With much spare time with me more after the tiring week to Hong Kong and Southern China, I am now reading backdated newspapers as I hate to miss out anything published during my absence. I was reading Happy to stay home for Chinese New Year written by Dennis Chan, the deputy Money editor of The Straits Times Singapore, published by Sunday Star on 8th February 2015 when I felt as if I’d swallowed a huge bone accidentally.
Happy to stay home for Chinese New Year by Dennis Chan
THE re-emergence of the Year of the Goat signifies the completion of the full circle of the 12 animals in the Chinese zodiac since my younger daughter was born in 2003.
Differences in the Chinese Lunar and Solar calendars mean that while Chinese New Year falls on Feb 19 this year, the Year of the Goat kicked in on Wednesday.
Since 2003, the two girls and my wife have always accompanied me on the long drive north to my hometown in Ipoh to celebrate the Spring Festival with my parents and siblings. Yanrong was less than two and Yanbei barely two months when they made their first trip in 2003 and 2004 respectively. In this respect, both my daughters are seasoned travellers who can endure long rides without getting carsick.
This year, however, we are opting to stay put in Singapore as I want to spare Yanrong the discomfort of a long journey following a major back surgery last November. While I’m disappointed at missing the annual extended family reunion, I’m also more than a little relieved that I will not be jostling with the multitudes of people on the road during the festive season.
For this reason, Chinese New Year is often a stressful time for me. To miss as little school time as possible, it is necessary to travel during peak traffic periods.
Last year, we began our journey at 3am on the eve of the holiday because the previous year we were stuck in the car for two hours before the Woodlands Immigration Checkpoint. Traffic had built up from as early as 6am.
The unearthly hour headstart worked a treat as we cleared immigration in no time at all and reached Ipoh in about six hours. At its peak, the journey would have taken twice as long.
But coming back was a nightmare as we were caught in traffic at the Johor Baru checkpoint for nearly three hours.
To be sure, I shall miss my mum’s celebrated pen cai, a traditional reunion dish of braised scallops, sea cucumber, abalone, mushrooms, oysters and black moss. But that is no excuse for depriving myself of my favourite Chinese New Year delicacies. My wife, who is as stressed as I am over Chinese New Year travels, is glad we are staying home this year.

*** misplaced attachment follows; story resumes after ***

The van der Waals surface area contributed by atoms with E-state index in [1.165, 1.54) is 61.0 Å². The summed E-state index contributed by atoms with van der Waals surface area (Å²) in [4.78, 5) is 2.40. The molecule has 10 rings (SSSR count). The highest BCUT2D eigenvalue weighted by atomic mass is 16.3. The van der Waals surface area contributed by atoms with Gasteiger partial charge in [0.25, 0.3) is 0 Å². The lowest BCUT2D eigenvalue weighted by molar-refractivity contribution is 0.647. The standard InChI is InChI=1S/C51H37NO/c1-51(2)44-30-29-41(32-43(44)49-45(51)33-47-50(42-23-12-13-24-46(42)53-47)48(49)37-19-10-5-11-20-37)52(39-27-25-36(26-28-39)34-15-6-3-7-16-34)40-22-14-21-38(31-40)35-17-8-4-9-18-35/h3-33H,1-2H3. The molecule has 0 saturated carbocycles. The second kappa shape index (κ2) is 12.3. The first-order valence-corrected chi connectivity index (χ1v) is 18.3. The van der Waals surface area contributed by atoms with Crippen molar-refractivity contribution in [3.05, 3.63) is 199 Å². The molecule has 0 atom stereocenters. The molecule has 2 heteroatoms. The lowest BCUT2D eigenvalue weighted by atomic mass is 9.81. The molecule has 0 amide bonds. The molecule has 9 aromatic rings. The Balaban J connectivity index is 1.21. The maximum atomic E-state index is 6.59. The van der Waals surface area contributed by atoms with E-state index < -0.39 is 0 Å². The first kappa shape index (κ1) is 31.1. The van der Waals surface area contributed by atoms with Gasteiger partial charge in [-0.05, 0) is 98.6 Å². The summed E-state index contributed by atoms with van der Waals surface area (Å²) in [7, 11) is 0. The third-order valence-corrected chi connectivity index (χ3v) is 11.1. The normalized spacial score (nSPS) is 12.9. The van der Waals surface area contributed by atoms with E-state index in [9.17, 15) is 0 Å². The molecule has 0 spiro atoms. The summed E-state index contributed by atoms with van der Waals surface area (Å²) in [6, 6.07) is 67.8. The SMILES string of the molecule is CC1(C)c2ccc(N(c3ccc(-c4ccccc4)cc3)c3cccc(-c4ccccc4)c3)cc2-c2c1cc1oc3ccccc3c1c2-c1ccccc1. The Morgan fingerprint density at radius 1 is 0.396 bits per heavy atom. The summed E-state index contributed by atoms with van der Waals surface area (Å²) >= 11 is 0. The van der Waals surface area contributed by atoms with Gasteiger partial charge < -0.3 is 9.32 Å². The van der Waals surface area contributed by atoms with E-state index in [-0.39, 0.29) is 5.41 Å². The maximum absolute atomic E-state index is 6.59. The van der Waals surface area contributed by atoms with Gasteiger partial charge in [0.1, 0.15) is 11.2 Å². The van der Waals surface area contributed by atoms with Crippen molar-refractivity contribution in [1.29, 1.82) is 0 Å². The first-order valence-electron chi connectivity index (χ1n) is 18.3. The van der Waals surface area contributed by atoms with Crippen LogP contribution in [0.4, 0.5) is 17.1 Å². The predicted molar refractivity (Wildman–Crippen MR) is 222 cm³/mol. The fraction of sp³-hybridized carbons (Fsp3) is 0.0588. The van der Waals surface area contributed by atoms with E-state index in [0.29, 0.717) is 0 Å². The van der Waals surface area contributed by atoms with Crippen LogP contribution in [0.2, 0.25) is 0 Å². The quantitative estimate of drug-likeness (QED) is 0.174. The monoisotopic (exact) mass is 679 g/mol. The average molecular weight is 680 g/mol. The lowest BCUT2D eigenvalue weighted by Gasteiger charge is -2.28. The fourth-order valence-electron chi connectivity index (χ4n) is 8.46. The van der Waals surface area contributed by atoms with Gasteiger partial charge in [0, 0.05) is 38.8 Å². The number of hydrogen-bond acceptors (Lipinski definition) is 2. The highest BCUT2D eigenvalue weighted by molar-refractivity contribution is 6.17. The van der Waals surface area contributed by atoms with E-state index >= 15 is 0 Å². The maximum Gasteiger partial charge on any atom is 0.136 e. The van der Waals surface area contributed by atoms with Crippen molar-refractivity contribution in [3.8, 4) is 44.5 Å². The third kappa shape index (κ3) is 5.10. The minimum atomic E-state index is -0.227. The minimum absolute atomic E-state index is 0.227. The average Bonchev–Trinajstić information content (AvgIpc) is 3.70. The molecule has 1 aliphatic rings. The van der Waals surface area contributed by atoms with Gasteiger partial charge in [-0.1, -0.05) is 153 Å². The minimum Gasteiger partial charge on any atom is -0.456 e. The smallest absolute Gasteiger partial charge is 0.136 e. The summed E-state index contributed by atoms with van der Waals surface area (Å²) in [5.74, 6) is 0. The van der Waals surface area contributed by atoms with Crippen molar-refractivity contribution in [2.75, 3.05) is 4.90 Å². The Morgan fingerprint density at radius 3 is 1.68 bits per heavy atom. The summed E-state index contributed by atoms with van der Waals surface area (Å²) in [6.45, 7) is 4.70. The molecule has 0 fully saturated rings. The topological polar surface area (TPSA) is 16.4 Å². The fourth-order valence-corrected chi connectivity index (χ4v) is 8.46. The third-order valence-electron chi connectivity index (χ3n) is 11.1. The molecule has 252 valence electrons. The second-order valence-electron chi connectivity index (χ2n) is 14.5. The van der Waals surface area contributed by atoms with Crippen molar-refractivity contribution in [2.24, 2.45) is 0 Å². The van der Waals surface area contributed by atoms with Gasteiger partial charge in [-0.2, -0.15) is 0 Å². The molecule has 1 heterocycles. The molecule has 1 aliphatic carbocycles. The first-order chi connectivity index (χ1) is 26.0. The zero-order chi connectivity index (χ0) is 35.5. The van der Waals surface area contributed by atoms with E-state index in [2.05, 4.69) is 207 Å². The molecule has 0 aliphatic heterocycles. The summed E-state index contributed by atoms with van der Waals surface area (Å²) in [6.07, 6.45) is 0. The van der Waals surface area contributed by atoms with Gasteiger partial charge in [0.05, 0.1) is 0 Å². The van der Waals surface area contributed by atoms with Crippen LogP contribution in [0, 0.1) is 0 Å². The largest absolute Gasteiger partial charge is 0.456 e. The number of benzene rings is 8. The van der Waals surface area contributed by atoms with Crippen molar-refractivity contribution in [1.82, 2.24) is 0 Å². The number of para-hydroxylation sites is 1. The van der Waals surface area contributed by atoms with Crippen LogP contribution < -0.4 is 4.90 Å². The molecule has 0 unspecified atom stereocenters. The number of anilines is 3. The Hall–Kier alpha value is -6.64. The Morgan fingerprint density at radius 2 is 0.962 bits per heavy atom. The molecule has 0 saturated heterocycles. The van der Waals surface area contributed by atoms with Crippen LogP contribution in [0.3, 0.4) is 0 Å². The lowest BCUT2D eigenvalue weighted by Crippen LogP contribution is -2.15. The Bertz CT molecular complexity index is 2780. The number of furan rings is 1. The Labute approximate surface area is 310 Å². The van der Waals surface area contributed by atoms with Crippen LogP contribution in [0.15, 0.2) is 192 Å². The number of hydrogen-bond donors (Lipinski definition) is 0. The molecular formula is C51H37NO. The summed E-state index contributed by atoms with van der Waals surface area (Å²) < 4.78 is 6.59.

With fewer dishes to prepare, we shall have more time after dinner to soak in the Chinese New Year atmosphere in Chinatown. I have read stories of retailers clearing their STOCK of Chinese New Year goodies at a steep discount at the eleventh hour, but never experienced it myself. Maybe I’ll get to snare a bargain or two.
Yanrong and Yanbei are rather excited about the idea of midnight shopping – all they ever did in previous years was to watch old reruns of Chinese blockbuster movies on television and then try to sleep through the noise from sporadic firecracker explosions that reverberated around the neighbourhood where my parents live.
It may sound exciting as firecrackers are banned in Singapore, but I have found the inconsiderate and indiscriminate lighting of firecrackers deep into the night more nuisance than custom.
This year, my daughters can look forward to visiting their maternal grandparents on the first day of Chinese New Year. As they grow older and more independent, they are likely to welcome the chance to meet friends over the holiday period.
While this year is a departure from the norm, I reckon we are setting the precedent for a new tradition in how we celebrate Chinese New Year in the future. — The Straits Times / Asia News Network
I just can’t agree with Dennis Chan’s lame excuses for not returning home to celebrate Chinese New Year with his family members in Ipoh. While I sympathize that his daughter have just been through a major back surgery after being diagnosed with scoliosis, using her , traffic conditions, congestions at check points as well as midnight bargain shopping at Chinatown as excuses, I find the element of selfishness in him.
There are now flights that link Singapore and Ipoh twice daily and even more flights that link Changi and Ipoh vis a vis KLIA, thus, traffic jams and grueling long hours on the road is no longer an excuse. Bargain shopping? Oh well, everyone loves a bargain but is that more important that reunion with family members?
Another side of his selfishness and lack of tolerance is also shown when he wrote that: It may sound exciting as firecrackers are banned in Singapore, but I have found the inconsiderate and indiscriminate lighting of firecrackers deep into the night more nuisance than custom.
However, what I can’t agree even more is that while everyone is encouraged to return home for Chinese New Year to be with dear and love ones, he is reckoning that by not going home is something very right to do and it will set the precedent for a new norm in how we should celebrate Chinese New Year. A new precedent where not going home for Chinese New Year with lame excuses is something that should be tolerated? What a crap!